The night before his debut in the Champions League, Adel Taarabt could not sleep. These were, he said, the best days of his career.
He had scored in the stadium of Maradona in his first match for AC Milan, and he won at San Siro, “a magnificent stadium, too.” He trained at Milanello, an “exceptional” facility. “In the locker room,” he told RMC Sport on Thursday, “there are great players.”
He talks a little bit of Arabic with defender Adil Rami, also on loan, and even though he doesn’t play as much anymore, Philippe Mexes has encouraged Taarabt, who didn't expect the Frenchman to be "so cool." Finally he was seeing how good life was for players at a big club.
He wanted this chance earlier. In 2011, according to the 24-year-old Moroccan, PSG had offered €12 million to Queens Park Rangers for him. This happened before the big moves, before Zlatan Ibrahimovic and Ezequiel Lavezzi. The buy-out clause for Taarabt was set at €17 million, and it was too much “for a player who had only one good season in the English second division,” he said, too much for a player with a bad temper. He had scored 19 goals and registered 16 assists in that campaign to lift QPR to the Premier League.
His sights were fixed. “In my head, I was in Paris, a big club, I was going to play the Champions League,” he continued to tell RMC. “I spent a year of misery. It was hard.”
Maybe that’s why he lost focus in England. Maybe he thought he was big already. Taarabt turned up late to training, and he was fined £60,000 last year after refusing to have his weight checked by the club’s doctors. Then there was the time he stormed out of Craven Cottage at the half. He was still wearing his training kit, but he headed for a nearby bus stop, and on the way he snapped pictures with fans as his team lost 6-0.
“You’re going to get days when Adel throws his toys out the pram,” Neil Warnock, the manager of QPR at the time, told the press (h/t Eurosport) after that match.
So these are the 10 best days of his career. He’s given high-fives with Kaka and taken walks with Mario Balotelli. Before the move to Milan, Taarabt had made just seven starts for Fulham and scored once on loan from QPR. It took him seven minutes to match that total with the Rossoneri, and he’s played three full games since.
To score that goal in his first game at Napoli, Taarabt ate up a large part of the field and nudged the ball into the corner. He did something similar for QPR, although he had to negotiate a harder maze of defenders to get the goal.
Against Atletico Madrid he dazzled, the ball passing so quickly between his feet. It’s not just the flash: he supplied four key passes in that Champions League encounter, according to WhoScored.com, and Taarabt ran all over the pitch, coming back to defend and make timely interceptions.
“I will give everything I can for our coach to repay the faith he has in me,” Taarabt told UEFA.com that Wednesday night. “Tonight he wanted me to push forward but also to contribute defensively, and I tried to do this as well as I could. My position is not important, as long as I'm on the pitch.”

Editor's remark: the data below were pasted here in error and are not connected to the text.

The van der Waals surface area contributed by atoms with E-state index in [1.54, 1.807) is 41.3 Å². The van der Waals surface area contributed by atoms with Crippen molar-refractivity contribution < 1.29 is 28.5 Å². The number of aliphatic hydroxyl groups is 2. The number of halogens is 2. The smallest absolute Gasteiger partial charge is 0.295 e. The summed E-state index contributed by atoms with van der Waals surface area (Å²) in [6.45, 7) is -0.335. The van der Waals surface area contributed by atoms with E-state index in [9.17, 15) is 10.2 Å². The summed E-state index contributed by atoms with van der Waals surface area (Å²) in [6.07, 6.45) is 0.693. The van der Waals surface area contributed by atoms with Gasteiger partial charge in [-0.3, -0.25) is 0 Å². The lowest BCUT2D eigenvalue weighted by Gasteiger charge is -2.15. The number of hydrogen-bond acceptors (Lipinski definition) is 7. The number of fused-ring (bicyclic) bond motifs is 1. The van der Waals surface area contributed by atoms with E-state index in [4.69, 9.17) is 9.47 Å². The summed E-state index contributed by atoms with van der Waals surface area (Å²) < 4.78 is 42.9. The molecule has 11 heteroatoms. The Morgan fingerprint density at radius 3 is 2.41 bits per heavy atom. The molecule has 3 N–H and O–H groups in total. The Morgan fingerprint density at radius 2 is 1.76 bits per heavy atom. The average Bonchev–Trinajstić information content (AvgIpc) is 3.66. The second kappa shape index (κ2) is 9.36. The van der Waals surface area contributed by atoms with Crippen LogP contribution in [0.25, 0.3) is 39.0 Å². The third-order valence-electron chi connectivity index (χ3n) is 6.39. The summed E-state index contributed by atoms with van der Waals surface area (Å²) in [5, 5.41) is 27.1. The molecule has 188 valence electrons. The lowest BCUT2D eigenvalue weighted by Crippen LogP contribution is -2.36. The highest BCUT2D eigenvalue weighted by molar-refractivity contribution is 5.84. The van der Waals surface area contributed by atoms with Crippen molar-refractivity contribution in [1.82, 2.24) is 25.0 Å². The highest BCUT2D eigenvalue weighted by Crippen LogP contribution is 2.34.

These are the words of a team player. Maybe he realizes that this is the chance he always wanted, and maybe the last. The faith of Clarence Seedorf, so instantaneous, without question, may have made a difference. The praise, which preceded everything, was there before.
The reporters got a comparison out of Martin Jol, who brought the player to Fulham. “Taarabt is a Maradona type of talent. He’s a one off,” the Dutchman said, per Mirror Football. “You only see three or four players in Europe like him.”
For Harry Redknapp, who loved him and hated him and called him a “fruitcake", this kid could play “anywhere.” The manager let go of Taarabt twice, first selling him to QPR from Tottenham in 2010, this season loaning him out twice.
“When he came [to QPR] they called him the next Zidane,” Redknapp told reporters, per The Telegraph, in 2011. “He isn’t in the same league as Zidane yet because he was a genius, but one day he could be up there because he’s got that ability.”
But it has only been 10 days.
For Taarabt to stay at Milan—and that is what he wants—the club would have to pay €7 million to buy him out. There is still Stephan El Shaarawy, who is closer to returning, Keisuke Honda, Riccardo Saponara, Robinho and Andrea Poli. Taarabt is one of many in this team, a team in transition, and he could pay back Adriano Galliani, the CEO who coveted the player back when he played in the Championship.
It's not really a gamble for Milan: If problems arise, they could send him back, like the common return. It does say a lot about the club to reward a player who's done nothing on a consistent basis to prove himself at the highest level, but chances are exactly that.
“It's an amazing game, isn't it?" Redknapp told reporters, per Football-Italia. "You can't get a game at Fulham at the bottom of the Premier League and then you go to Milan!
It was Edgar Davids, the Dutch midfielder, who was sent off so many times as a youth at Ajax that a team official took him to Milan to watch the men play. These were the late 80s and early 90s, when Milan were the best.
Now the Rossoneri are not so hot—in ninth place in Serie A, and behind on aggregate against Atletico in the Champions League—but the example is still there, in the form of Kaka and Seedorf and even, to a certain extent, Balotelli. These are champions.
Maybe this is the trip Taarabt needed to take, too.
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